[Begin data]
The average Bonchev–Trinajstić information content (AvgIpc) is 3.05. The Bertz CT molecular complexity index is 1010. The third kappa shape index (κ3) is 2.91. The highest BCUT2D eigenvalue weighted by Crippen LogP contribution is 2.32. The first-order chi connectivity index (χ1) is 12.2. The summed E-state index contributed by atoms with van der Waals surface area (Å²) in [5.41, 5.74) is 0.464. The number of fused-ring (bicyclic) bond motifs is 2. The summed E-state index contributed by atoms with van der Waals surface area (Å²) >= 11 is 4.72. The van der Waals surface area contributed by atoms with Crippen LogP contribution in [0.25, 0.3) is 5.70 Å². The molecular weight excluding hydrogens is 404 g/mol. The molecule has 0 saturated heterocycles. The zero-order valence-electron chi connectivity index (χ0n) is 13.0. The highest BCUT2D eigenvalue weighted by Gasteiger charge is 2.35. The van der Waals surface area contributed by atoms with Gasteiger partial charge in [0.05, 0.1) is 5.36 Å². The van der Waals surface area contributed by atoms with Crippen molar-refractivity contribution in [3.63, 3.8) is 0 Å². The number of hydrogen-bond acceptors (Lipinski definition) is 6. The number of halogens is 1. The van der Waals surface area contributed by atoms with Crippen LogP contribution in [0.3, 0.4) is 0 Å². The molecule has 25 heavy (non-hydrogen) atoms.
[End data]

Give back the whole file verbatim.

The average Bonchev–Trinajstić information content (AvgIpc) is 3.05. The Bertz CT molecular complexity index is 1010. The third kappa shape index (κ3) is 2.91. The highest BCUT2D eigenvalue weighted by Crippen LogP contribution is 2.32. The first-order chi connectivity index (χ1) is 12.2. The summed E-state index contributed by atoms with van der Waals surface area (Å²) in [5.41, 5.74) is 0.464. The number of fused-ring (bicyclic) bond motifs is 2. The summed E-state index contributed by atoms with van der Waals surface area (Å²) >= 11 is 4.72. The van der Waals surface area contributed by atoms with Crippen LogP contribution in [0.25, 0.3) is 5.70 Å². The molecular weight excluding hydrogens is 404 g/mol. The molecule has 0 saturated heterocycles. The zero-order valence-electron chi connectivity index (χ0n) is 13.0. The highest BCUT2D eigenvalue weighted by Gasteiger charge is 2.35. The van der Waals surface area contributed by atoms with Gasteiger partial charge in [0.05, 0.1) is 5.36 Å². The van der Waals surface area contributed by atoms with Crippen molar-refractivity contribution in [3.63, 3.8) is 0 Å². The number of hydrogen-bond acceptors (Lipinski definition) is 6. The number of halogens is 1. The van der Waals surface area contributed by atoms with Crippen LogP contribution in [0.3, 0.4) is 0 Å². The molecule has 25 heavy (non-hydrogen) atoms.